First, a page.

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Need more women on sets, says WIFTAI

Founder president of Women in Film and Television Association India (WIFTAI) Petrina D'Rozario puts it in a nutshell when she says, “In India, it begins and ends with wanting to be an actor.” And the WIFTAI, launched today, is here to change exactly that.

entertainment Updated: Mar 06, 2012 13:51 IST
Serena Menon

Founder president of Women in Film and Television Association India (WIFTAI) Petrina D'Rozario puts it in a nutshell when she says, “In India, it begins and ends with wanting to be an actor.” And the WIFTAI, launched today, is here to change exactly that.

As a part of the Women in Film and Television international network, this non-profit organisation aims to give female technicians and professionals in the screen media a stronger platform — locally and globally. “We are trying to push the technical side. Why can we count the number of only female DOPs or light technicians on our fingertips? We need to have more women on the sets,” says D’Rozario, who is a trained documentary filmmaker and producer.

Currently, the association has, on its advisory board filmmaker Kiran Rao, film critic Anupama Chopra, television producer Ashwini Yardi, scriptwriter Sooni Taraporevala and TV 18 co-founder Vandana Malik, among other professionals.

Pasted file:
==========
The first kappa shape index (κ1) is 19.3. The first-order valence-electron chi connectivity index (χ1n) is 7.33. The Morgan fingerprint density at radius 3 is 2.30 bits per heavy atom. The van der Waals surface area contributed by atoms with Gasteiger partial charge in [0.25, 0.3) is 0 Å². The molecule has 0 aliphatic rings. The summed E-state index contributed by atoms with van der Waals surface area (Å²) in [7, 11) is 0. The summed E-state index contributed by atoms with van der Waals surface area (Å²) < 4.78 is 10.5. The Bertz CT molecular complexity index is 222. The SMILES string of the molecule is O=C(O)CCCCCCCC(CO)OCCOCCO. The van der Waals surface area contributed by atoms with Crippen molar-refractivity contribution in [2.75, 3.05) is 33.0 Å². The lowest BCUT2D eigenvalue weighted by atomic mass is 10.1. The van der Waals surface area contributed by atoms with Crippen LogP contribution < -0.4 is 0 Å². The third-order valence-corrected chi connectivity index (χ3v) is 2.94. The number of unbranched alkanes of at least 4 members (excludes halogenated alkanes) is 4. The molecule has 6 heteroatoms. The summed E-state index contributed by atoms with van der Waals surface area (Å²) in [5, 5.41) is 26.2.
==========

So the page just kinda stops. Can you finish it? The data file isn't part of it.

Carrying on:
“The idea is to make it more interactive and not a web-based organisation,” says D'Rozario, adding, “There is a clear benefit for the members. Those who are looking out to network internationally can be connected via us to the 44 existing chapters around the world. As an indie filmmaker, I have access to a huge directory that way.”

With a membership charge of R500 for students and R1,000 per year for professionals, the body will also allow amateurs to attend workshops and internships. However, those who apply for membership will be screened in advance.

“There'll be an influx because India’s way bigger in terms of the number of people, that’s why we want to see what the members’ requirements are, how many want to be producers and so on,” she says, adding, “We want to be able to help those who need it.”